How North Korea's cybercriminals infiltrate Western companies

How North Korea's cybercriminals infiltrate Western companies

For more than a decade, North Korea's cybercriminals and digital scammers have raged, wreaking havoc and stealing hundreds of millions of dollars in an effort to raise money for the regime. While the United States and other governments routinely denounce digital espionage operations and indict the country's cybercriminals, making allegations about theft and illicit profits has proved more difficult. Although North Korea has been subject to extensive sanctions imposed by the United States and other governments for years, efforts to counter the regime's financial crimes have encountered several obstacles.

The US Treasury Department last week , the State Department and the FBI have published a joint sixteen-page notice, warning companies of a particular form of scam: North Korean IT workers apply as freelancers - often in wealthy North American, European and East Asia - with the aim of generating revenue for their country. Workers pass themselves off as computer scientists of other nationalities, pretending to work remotely from South Korea, China, Japan, Eastern Europe, or the United States. The communication from the US authorities notes that North Korean IT workers who obtain contracts of this type are thousands. Some of them operate from North Korea while others work overseas, mainly in China and Russia, with small contingents in Southeast Asia and Africa. In some cases, the North Korean scammers themselves "subcontract" the work from other people to increase their credibility.

Undercover cybercriminals "In some cases, IT workers in the Democratic People's Republic of Korea can earn more than $ 300,000 a year, while groups of workers in the sector collectively earn more than $ 3 million per year - the notice reads -. North Korean IT workers guarantee a critical revenue stream that helps finance the highest economic and security priorities of the Democratic People's Republic of Korea regime, such as the weapons development program " .

WiredLeaks, how to send us an anonymous report By unwittingly entering into contracts with North Koreans, US companies violate government sanctions and take legal risks. However, spotting scams is tricky, as North Korean co-workers typically complete the jobs for which they are paid. Without vigilance, companies may not be aware of suspicious activity.

While companies need to be aware of the problem in order to comply with sanctions, the notice highlights how North Korean IT freelancers on the other hand a sometimes use their location to install malware and facilitate espionage and intellectual property theft.

"There have been many instances where we have seen North Korean actors conducting job interviews and using them to try to distribute malware or access to a certain environment - says Adam Meyers, vice president of intelligence of the cybersecurity company CrowdStrike -. These are operations managed by human beings, in which North Koreans have become very good. important ".

North Korean computer scientists have in-depth training, an aspect that makes them more difficult to spot. The U.S. communication notes that the country's freelancers have developed software, websites and other platforms for many different industries, including health and fitness, social networking, sports, entertainment and lifestyle, as well as cryptocurrencies and decentralized finance. North Korean workers are able to provide IT assistance and manage databases, build mobile and web applications, develop cryptocurrency platforms, work with artificial intelligence and virtual or augmented reality, and develop facial recognition and biometric authentication tools.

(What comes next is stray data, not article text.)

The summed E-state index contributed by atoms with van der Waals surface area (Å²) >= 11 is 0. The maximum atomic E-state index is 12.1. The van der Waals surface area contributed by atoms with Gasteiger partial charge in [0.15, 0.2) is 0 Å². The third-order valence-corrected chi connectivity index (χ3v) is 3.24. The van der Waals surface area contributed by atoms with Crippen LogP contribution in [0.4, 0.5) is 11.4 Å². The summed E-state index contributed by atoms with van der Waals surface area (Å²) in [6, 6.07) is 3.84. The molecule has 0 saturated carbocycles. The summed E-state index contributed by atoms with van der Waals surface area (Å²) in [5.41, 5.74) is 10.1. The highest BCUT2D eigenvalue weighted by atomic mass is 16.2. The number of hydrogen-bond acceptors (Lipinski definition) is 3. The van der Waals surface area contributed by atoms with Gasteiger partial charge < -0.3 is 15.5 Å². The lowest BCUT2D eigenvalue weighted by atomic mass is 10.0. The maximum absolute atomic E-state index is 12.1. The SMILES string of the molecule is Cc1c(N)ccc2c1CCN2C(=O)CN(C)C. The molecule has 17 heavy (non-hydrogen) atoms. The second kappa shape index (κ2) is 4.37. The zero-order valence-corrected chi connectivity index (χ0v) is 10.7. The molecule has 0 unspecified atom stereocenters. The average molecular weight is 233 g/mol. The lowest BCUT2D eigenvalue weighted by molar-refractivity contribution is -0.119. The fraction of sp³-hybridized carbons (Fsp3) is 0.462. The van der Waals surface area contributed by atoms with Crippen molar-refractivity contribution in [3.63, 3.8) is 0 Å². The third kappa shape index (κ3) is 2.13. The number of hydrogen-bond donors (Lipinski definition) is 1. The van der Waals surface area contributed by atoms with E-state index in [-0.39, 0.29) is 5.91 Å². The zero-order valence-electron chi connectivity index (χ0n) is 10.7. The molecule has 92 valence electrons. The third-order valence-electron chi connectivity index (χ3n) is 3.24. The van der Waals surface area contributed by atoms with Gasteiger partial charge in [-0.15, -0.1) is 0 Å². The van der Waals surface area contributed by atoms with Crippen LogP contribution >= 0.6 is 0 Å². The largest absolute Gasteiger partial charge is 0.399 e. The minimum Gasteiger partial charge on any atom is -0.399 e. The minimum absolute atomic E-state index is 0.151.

In their warning, the US authorities list a series of "warning indicators" that can help you understand that you are in the presence of a scam by North Korean computer scientists. Many of these signals follow best practices to avoid online scams more generally, such as monitoring unusual logins or IP addresses, or remembering suspicious digital accounts by collaborators to collect payments, requests for cryptocurrency payments, applications and Documentations with standard formulations instead of customized and potential freelancers with excellent reviews on job search sites published in a short amount of time.

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Arrow Cyber ​​incident perpetrators point out that while the details and transparency offered by the US government communication are undoubtedly useful, for potential victims it is still difficult to respond effectively.

"The problem is always the same: who has the responsibility to protect against these attacks? It is the responsibility of individuals and companies, who often do not have the ability to understand this type of information and to make improvements - explains David Kennedy, chief executive of corporate incident response consultancy TrustedSec -. towards more generalized security and helping smaller organizations ".

The warning and other recent revelations from the go the United States on North Korean cybercrime and financial crimes help raise awareness and likely signal that such activities pose a real and urgent threat. But as Jake Williams, director of cyber threat intelligence at security firm Scythe explains, "The recommendations are, in my view, intentionally vague. The more specific the recommendations to companies, the easier it will be for companies to claim that they have. followed the instructions to the letter and therefore have no liability. "

This article originally appeared on US.

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